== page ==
Whether targeted people survive or die in the attacks, partisans say, is less important than the signal they send with each strike: You are never safe.
Separately, two partisans operating in occupied southeastern Ukraine and interviewed by video call described a branch of the underground called Yellow Ribbon, which carries out nonviolent actions such as posting leaflets and spray-painting graffiti.
The bases on Ukrainian territory where operatives are trainedare moved constantly to avoid discovery, according to a senior Ukrainian military official.The official spoke on condition of anonymity to discuss sensitive military information.
Each operative each has a different a role to play, the official said: scouting a target, gathering intelligence on the movements of a target, and carrying out an attack. Individual cells are kept separate and do not know one another, lest a detained partisan reveal identities under interrogation.
Two entities within the military are responsible for overseeing operations behind enemy lines, the official said: the military intelligence service, known as HUR, and Ukraine’s Special Operations Forces. An interagency task force oversees the operations of both the intelligence agency and Special Operations Forces branches of the underground, what is known as the Resistance Movement, or Rukh Oporu in Ukrainian.
The official described a poisoning in the Zaporizhzhia region that killed around 15 Russian soldiers and the sabotage of a grain elevator in the Kherson Region that prevented Russian forces from stealing 60,000 tons of grain. Neither operation could be independently verified.
Partisans were also behind an explosion on Saturday that disabled a railroad bridge connecting the city of Melitopol to Crimea, halting the supply of military equipment coming into the Zaporizhzhia region.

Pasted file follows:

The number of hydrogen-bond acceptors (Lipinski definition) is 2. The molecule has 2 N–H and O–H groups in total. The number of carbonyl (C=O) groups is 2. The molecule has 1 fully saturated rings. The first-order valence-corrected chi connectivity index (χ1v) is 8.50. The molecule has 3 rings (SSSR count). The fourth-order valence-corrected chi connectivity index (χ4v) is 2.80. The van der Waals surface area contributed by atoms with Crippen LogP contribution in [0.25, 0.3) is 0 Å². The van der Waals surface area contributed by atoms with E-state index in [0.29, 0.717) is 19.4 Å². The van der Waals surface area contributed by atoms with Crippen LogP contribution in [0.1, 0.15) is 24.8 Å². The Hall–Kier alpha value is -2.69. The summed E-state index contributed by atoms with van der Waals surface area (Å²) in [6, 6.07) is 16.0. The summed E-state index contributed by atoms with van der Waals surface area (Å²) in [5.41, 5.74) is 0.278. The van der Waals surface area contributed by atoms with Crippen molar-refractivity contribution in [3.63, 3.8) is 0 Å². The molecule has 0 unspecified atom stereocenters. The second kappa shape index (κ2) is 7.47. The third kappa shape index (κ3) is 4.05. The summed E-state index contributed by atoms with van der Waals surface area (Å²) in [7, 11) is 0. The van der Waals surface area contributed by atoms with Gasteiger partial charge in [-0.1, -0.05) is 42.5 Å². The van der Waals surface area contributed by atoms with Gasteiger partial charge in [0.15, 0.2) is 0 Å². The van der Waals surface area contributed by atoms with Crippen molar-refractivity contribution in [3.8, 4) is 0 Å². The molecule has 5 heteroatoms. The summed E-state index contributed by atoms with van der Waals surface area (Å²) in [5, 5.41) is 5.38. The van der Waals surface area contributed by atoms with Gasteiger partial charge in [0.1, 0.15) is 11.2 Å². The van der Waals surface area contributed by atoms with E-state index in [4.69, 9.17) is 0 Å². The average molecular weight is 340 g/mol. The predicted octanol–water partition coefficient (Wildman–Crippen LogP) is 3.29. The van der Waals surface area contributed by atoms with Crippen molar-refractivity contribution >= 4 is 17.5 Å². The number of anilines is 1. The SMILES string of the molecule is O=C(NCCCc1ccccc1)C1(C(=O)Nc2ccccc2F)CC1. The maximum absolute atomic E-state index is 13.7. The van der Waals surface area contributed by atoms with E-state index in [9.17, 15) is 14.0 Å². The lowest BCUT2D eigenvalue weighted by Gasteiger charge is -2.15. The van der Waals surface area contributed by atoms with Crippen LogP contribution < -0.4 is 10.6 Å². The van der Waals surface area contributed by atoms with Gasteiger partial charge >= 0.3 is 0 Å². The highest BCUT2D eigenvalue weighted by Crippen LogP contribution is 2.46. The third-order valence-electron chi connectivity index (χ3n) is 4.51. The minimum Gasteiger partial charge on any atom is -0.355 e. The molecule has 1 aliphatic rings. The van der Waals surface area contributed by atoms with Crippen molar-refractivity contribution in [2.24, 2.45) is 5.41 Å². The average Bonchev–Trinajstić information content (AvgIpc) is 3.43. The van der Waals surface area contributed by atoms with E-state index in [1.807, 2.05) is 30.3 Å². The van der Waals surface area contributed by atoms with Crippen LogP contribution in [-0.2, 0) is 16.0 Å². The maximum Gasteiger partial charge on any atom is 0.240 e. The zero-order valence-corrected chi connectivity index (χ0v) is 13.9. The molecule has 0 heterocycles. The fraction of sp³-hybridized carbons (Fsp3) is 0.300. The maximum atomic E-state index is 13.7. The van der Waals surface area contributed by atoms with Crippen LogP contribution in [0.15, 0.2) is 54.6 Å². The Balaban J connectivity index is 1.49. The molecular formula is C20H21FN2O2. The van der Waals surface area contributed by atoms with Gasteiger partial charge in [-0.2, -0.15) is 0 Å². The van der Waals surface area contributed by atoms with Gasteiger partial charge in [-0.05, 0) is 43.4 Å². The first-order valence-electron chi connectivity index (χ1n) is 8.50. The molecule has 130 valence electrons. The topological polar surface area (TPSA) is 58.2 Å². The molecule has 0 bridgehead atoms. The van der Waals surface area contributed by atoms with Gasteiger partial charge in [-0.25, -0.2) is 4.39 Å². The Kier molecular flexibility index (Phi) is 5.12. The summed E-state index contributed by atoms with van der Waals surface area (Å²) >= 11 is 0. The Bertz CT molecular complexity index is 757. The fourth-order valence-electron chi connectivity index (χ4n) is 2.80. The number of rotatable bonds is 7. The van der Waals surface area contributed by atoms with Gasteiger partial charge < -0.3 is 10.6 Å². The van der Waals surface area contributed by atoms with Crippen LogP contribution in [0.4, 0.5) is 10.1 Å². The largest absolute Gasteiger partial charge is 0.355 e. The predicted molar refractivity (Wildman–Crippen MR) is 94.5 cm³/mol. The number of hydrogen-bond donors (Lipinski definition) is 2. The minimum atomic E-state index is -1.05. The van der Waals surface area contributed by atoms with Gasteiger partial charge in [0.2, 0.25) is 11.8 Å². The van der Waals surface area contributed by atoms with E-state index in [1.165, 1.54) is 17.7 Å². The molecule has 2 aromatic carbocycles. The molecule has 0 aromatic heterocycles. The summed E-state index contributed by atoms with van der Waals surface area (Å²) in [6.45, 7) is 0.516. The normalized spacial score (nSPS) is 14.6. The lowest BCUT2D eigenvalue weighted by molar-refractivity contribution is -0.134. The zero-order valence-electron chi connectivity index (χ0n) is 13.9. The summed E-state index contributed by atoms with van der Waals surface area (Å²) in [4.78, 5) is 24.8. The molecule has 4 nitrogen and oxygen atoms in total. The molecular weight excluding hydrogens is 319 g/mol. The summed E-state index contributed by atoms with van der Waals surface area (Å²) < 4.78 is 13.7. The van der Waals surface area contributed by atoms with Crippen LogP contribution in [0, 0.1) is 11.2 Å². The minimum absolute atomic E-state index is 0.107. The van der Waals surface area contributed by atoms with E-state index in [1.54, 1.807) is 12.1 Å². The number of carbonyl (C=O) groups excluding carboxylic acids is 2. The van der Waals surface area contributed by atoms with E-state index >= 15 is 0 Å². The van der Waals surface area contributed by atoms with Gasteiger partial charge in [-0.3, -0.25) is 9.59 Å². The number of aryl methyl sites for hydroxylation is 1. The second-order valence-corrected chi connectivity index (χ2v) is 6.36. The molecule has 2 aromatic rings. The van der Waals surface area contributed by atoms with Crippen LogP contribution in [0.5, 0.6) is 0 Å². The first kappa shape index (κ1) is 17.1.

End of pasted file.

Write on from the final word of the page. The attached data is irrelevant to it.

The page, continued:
“They’re frightening people, these Ukrainian partisans,” the official said. “But they’re frightening only for the occupiers.”
And for those the partisans consider to be traitors, too.
The Ukrainian underground in occupied territory considers policemen, municipal and regional government employees and teachers who agree to work under the Russian educational curriculum as collaborators, according to Svarog and another partisan using the nickname Viking, who was interviewed in an online video call. They said they do not see doctors, firefighters and employees of utility companies as traitors.
Teachers are a focus now, with schools scheduled to open in September.
“The Russians want to teach by their program, not the truth,” Viking said. “A child is vulnerable to propaganda and if raised in this program, will become an idiot like the Russians,” he said. “A teacher who agrees to teach by the Russian program is a collaborator.”
Partisans will not attack teachers, he said, but have sought to publicly humiliate them in the leaflets they often post on utility poles with dark warnings for collaborators, as part of the guerrillas’ psychological operations.
One went up recently, he said, with the names and photographs of principals planning to open schools in September.
It said simply: “For collaborating with the Russians, there will be payback.”
Yurii Shyvala contributed reporting from Zaporizhzhia, Ukraine, and Michael Schwirtz from Odesa.